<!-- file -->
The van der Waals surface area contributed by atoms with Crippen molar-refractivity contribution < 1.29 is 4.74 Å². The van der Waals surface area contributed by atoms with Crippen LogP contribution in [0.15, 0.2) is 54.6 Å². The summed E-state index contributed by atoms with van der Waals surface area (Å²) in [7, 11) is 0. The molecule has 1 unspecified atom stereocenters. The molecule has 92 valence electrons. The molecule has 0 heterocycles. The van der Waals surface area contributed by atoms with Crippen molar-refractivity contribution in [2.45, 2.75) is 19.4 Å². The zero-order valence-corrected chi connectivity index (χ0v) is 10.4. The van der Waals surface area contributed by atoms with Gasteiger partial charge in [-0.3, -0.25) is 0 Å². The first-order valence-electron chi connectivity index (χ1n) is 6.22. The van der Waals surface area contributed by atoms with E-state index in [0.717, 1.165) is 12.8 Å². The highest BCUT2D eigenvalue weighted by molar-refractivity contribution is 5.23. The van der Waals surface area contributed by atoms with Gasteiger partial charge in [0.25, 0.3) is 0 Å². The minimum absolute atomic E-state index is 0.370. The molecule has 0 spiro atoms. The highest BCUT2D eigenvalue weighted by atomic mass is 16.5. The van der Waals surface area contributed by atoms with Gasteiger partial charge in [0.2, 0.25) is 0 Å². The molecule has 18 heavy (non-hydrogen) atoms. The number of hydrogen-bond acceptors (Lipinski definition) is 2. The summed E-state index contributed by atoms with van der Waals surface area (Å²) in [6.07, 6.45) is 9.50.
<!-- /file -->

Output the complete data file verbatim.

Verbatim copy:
The van der Waals surface area contributed by atoms with Crippen molar-refractivity contribution < 1.29 is 4.74 Å². The van der Waals surface area contributed by atoms with Crippen LogP contribution in [0.15, 0.2) is 54.6 Å². The summed E-state index contributed by atoms with van der Waals surface area (Å²) in [7, 11) is 0. The molecule has 1 unspecified atom stereocenters. The molecule has 92 valence electrons. The molecule has 0 heterocycles. The van der Waals surface area contributed by atoms with Crippen molar-refractivity contribution in [2.45, 2.75) is 19.4 Å². The zero-order valence-corrected chi connectivity index (χ0v) is 10.4. The van der Waals surface area contributed by atoms with Gasteiger partial charge in [-0.3, -0.25) is 0 Å². The first-order valence-electron chi connectivity index (χ1n) is 6.22. The van der Waals surface area contributed by atoms with E-state index in [0.717, 1.165) is 12.8 Å². The highest BCUT2D eigenvalue weighted by molar-refractivity contribution is 5.23. The van der Waals surface area contributed by atoms with Gasteiger partial charge in [0.25, 0.3) is 0 Å². The minimum absolute atomic E-state index is 0.370. The molecule has 0 spiro atoms. The highest BCUT2D eigenvalue weighted by atomic mass is 16.5. The van der Waals surface area contributed by atoms with Gasteiger partial charge in [0.2, 0.25) is 0 Å². The molecule has 18 heavy (non-hydrogen) atoms. The number of hydrogen-bond acceptors (Lipinski definition) is 2. The summed E-state index contributed by atoms with van der Waals surface area (Å²) in [6.07, 6.45) is 9.50.